Identification and provenance determination of distally transported, Vredefort-derived shocked minerals in the Vaal River, South Africa using SEM and SHRIMP-RG techniques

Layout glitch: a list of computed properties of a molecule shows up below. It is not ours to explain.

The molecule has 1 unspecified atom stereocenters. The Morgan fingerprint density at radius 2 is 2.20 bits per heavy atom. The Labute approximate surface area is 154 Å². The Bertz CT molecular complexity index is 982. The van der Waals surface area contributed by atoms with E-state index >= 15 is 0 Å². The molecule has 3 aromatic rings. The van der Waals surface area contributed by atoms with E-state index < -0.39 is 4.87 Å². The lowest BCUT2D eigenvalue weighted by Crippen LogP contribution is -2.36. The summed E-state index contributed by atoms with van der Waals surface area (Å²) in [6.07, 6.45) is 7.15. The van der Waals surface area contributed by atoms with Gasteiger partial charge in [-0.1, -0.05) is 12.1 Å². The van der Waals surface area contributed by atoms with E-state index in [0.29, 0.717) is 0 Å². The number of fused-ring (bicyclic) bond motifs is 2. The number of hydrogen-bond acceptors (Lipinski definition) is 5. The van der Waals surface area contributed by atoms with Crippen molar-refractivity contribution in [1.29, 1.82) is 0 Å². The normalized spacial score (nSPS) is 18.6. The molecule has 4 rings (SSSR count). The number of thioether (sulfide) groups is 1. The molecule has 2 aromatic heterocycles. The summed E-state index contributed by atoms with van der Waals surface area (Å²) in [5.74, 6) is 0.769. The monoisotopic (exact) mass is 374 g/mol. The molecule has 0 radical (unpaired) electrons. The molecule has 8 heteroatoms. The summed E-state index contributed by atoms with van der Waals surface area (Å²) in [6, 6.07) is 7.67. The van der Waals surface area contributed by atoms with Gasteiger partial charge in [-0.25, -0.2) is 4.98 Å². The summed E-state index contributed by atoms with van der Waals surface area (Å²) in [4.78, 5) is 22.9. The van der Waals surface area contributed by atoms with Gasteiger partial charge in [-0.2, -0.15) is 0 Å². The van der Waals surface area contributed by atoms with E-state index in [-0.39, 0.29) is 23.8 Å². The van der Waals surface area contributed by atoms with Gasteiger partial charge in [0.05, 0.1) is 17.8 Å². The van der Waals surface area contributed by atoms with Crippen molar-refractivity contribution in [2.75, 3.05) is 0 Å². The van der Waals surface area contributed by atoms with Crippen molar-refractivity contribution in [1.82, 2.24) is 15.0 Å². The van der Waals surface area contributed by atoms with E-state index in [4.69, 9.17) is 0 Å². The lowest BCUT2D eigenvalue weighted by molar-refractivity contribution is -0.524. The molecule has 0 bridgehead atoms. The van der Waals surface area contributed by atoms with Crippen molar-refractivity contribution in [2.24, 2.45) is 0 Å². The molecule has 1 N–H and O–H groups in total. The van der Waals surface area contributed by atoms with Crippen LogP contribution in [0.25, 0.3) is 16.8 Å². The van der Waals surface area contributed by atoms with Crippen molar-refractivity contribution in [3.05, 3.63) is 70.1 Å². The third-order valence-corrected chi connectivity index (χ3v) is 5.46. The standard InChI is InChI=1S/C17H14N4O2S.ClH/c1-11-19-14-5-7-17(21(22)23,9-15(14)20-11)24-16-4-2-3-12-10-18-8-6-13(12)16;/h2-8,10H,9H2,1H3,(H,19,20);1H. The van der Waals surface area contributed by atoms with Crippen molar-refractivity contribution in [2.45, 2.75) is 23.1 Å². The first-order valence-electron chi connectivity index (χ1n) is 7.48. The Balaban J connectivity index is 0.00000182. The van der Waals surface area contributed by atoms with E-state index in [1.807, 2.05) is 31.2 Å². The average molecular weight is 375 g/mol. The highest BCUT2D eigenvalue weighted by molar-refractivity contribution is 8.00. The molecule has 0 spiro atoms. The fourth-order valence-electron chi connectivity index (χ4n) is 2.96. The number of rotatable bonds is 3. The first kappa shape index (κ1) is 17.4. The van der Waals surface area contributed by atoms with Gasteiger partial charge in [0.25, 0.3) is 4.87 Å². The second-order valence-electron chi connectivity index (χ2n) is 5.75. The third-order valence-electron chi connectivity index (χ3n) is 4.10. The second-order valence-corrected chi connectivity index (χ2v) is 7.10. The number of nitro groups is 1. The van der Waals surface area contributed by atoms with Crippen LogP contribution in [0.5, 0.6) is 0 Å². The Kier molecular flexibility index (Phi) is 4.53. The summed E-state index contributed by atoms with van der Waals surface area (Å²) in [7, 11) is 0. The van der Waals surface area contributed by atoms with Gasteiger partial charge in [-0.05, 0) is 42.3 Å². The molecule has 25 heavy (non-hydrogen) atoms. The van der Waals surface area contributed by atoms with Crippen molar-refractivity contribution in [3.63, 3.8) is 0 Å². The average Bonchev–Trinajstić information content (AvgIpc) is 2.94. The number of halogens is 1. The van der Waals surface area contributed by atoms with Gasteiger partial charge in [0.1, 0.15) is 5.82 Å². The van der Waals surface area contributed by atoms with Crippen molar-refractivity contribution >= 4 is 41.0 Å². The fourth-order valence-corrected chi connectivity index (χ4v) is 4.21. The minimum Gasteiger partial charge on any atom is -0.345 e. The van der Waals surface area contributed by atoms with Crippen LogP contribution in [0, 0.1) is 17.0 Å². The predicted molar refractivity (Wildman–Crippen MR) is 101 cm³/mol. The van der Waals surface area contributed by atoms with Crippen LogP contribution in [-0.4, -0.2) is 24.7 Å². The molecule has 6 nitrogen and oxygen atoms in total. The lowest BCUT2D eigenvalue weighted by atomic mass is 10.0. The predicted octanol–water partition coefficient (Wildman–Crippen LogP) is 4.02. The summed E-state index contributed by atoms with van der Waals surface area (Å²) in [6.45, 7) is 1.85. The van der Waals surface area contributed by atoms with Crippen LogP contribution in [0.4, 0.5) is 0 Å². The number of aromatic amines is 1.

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The record of meteorite impacts on Earth is incomplete due to the destruction of impact craters by erosion and burial. Shocked minerals residing in sediments may help further document the impact record. To evaluate the survival of shocked minerals in fluvial systems we investigated ~10,000 sand grains from seven sites along the Vaal River in South Africa, ranging from 103 to 759. km downriver from the 2.020. Ga Vredefort impact structure, for the presence of detrital shocked minerals. Detailed observations were made of >7000 quartz grains by petrographic analysis, and >3300 zircon and monazite grains by scanning electron microscopy, using BSE, CL, and EBSD methods. Shock microstructures were identified in detrital quartz, monazite and zircon grains in all of the Vaal River sediment samples analyzed, from the Vredefort Dome to the confluence with the Orange River, 759. km downstream. Analysis of U-Th-Pb and REE compositions of detrital shocked zircon and monazite by SHRIMP-RG allows correlation of the grains to Archean basement exposed in the Vredefort impact structure.Three distinct detrital shocked zircon age populations at 3104. Ma, 3065. Ma and 2867. Ma were identified. Apparent ages of detrital shocked monazite range from 3044. Ma to 2157. Ma, including two groupings at 2640. Ma and 2454. Ma. The Vredefort impact event does not appear to have caused significant Pb-loss for the majority of the grains; Neoproterozoic lower concordia intercepts (1093-751. Ma) in the zircon populations indicate most Pb-loss occurred during the Kibaran orogeny in southern Africa. This study demonstrates that shocked minerals survive long distances (at least 750. km) of transport within fluvial environments, and can be correlated to known bedrock localities using U-Th-Pb dating. The implications of these results are: (1) detrital shocked minerals within modern sediments can be used to identify the existence of an impact structure; geochronology of shocked zircon and monazite can provide target bedrock ages and metamorphic history that can constrain the location of the structure. (2) The persistence of ancient shocked zircon in modern fluvial sedimentary systems suggests that a detrital shocked mineral record of early impact events on Earth may be preserved in siliciclastic sedimentary rocks. © 2012 Elsevier Ltd.
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